Lenten Daily Devotional - March 9
Taking the five loaves and the two fish, he looked up to heaven, and blessed and broke the loaves, and gave them to his disciples to set before the people; and he divided the two fish among them all. And all ate and were filled.
I wasn't there on the hillside, as the sun grew faint and my hunger grew. I wasn't there to hear words of compassion, or promise, or hope. I didn't eat the bread, or marvel at the man whose very presence lit the faces in the crowd. No, I am a twenty-first century Christian, born in an age where reason is honored and science lauded.
Our modern logic tends to 'explain away' this miracle along with the rest. An earthquake caused the Red Sea to part; the blind had psychosomatic issues. The 5,000 were fed, not because Jesus multiplied loaves and fishes, but because Jesus' teaching made people let go of selfish desires and share their food with neighbors.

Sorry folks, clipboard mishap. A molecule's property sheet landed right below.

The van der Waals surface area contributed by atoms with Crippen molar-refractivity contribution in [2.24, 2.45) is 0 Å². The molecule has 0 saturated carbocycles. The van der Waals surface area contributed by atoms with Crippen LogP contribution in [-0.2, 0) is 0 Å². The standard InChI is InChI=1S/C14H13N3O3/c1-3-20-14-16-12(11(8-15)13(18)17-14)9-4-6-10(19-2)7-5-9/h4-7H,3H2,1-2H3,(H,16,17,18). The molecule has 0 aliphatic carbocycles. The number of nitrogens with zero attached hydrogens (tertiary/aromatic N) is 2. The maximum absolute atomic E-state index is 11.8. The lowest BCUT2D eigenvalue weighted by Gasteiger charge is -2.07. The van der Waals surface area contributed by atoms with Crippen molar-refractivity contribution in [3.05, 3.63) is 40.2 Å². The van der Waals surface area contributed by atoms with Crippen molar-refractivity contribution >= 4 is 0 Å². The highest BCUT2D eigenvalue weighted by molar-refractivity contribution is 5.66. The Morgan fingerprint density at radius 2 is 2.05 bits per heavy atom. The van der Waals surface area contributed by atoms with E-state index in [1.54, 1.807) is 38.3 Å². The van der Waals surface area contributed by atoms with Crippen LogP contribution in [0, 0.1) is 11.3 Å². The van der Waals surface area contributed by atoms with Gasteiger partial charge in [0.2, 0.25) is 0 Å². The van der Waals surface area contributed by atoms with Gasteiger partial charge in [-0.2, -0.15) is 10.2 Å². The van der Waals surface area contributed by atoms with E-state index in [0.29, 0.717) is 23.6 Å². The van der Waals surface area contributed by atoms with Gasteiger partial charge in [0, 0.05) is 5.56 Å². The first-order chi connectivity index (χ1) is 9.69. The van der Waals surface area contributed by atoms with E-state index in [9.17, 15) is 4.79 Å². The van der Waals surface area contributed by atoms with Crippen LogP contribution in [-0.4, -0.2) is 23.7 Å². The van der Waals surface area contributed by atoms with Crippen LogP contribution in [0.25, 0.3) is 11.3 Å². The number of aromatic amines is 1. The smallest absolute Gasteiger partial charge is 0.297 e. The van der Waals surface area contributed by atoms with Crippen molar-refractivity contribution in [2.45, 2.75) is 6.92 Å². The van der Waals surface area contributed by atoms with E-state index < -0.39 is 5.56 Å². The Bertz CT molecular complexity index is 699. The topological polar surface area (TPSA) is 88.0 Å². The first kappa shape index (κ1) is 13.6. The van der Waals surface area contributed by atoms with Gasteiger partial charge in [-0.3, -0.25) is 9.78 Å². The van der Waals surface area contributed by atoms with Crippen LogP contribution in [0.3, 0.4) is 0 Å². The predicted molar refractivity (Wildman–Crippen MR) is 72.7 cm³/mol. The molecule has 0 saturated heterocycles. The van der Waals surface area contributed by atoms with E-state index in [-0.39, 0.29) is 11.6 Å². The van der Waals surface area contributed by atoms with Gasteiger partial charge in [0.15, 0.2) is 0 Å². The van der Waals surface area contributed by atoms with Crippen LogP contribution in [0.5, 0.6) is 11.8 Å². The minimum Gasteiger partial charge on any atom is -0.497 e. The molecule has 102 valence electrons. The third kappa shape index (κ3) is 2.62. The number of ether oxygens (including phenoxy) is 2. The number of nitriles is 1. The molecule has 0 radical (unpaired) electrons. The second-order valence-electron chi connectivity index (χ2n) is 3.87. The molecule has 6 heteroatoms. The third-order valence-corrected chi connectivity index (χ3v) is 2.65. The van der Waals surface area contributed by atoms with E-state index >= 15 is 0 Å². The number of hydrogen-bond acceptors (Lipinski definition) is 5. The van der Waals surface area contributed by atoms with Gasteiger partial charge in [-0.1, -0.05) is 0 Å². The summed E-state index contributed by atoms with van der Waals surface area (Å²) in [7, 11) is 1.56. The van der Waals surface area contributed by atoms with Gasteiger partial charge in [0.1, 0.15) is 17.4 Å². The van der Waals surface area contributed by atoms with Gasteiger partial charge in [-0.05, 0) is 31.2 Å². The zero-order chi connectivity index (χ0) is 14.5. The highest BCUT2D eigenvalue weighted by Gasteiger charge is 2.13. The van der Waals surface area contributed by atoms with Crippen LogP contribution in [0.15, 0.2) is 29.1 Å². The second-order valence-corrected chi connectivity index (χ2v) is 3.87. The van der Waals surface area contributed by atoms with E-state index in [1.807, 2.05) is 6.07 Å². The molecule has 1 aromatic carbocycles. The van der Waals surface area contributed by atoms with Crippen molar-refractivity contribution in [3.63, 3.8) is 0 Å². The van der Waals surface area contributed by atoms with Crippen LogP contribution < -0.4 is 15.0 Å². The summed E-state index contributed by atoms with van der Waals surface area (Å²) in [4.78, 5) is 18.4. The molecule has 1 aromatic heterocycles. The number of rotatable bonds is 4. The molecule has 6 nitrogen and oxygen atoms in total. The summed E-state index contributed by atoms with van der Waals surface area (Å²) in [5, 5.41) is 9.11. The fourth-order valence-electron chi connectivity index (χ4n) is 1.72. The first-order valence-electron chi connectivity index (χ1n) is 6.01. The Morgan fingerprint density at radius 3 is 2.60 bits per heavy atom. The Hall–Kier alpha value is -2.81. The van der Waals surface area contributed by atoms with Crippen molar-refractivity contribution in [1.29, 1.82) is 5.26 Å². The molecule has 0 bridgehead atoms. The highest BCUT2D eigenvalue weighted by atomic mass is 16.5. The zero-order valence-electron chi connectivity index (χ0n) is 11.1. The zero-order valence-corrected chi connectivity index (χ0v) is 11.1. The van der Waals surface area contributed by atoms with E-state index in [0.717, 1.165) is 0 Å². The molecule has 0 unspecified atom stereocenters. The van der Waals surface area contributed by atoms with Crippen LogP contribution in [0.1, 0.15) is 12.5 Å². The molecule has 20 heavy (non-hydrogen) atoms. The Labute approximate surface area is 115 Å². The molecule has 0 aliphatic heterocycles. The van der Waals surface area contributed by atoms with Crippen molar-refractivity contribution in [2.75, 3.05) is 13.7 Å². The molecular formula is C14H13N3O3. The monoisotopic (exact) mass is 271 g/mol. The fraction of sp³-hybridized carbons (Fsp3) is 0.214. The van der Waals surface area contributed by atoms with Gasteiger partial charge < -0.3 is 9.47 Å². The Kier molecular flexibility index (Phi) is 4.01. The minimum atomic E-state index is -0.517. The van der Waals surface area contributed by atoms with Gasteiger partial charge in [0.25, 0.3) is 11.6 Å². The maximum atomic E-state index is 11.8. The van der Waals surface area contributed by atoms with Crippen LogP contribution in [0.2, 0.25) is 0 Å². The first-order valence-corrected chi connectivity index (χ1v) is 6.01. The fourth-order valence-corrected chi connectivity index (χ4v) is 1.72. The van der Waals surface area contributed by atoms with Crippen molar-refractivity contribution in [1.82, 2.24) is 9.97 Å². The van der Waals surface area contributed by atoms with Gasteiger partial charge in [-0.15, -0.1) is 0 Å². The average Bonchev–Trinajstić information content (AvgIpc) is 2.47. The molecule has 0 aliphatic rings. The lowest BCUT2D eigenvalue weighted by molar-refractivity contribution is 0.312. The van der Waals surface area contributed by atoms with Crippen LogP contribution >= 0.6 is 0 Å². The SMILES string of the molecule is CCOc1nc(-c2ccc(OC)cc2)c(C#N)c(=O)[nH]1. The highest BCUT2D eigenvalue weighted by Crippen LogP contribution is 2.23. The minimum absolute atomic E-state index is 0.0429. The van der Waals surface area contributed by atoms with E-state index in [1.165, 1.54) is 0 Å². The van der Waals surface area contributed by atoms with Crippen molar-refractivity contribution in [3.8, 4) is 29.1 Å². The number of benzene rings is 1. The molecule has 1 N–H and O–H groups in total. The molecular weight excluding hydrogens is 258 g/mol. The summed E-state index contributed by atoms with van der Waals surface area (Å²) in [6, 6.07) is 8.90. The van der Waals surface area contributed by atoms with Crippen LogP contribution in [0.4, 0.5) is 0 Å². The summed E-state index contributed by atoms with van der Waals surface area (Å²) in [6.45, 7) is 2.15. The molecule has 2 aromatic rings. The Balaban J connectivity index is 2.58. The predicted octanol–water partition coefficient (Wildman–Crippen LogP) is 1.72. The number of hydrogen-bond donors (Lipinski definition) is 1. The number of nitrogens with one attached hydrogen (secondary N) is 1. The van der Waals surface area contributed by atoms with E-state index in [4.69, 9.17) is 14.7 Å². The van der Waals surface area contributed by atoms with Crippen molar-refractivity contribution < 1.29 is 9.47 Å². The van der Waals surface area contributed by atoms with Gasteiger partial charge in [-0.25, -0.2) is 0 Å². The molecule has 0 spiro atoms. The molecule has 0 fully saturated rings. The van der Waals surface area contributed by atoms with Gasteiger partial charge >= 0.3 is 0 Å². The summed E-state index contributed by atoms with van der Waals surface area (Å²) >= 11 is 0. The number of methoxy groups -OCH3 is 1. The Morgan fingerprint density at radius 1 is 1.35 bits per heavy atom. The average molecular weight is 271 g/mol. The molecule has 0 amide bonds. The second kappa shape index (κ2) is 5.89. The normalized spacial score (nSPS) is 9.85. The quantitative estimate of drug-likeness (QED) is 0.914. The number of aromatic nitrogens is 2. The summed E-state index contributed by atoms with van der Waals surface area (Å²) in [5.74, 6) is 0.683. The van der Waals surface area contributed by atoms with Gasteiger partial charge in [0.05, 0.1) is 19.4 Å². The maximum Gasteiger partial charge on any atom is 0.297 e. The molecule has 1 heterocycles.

For centuries, no matter how smart we become, we will never be able to rationally answer the mystery of these miracles, and, like Pascal, in the end we just have to bet on God.
I don't find that too hard to do, because I have witnessed miracles. The miracles I know are not the kind passed in a basket. These are hindsight miracles which have never been born of my rational thinking, or my guilt, or even my best motives. They are those ah-ha moments when I realized God's presence in my life, and God's providence in my fate, God's chuckling at my best intentions, and the identity of the hand reaching down into the well.
I cannot call these miracles karma, or luck, or fate. They are my loaves and fishes.
Oh God, calm my frantic thoughts, so that, as I reflect upon my life, I may ask for insight and give thanks for your presence and your care.
What are your loaves and fishes?
Talk about these times in your life. It's called witnessing.
About the Author
Rev. Margaret Watkins and her husband Jim have been members of PHPC for 20 years.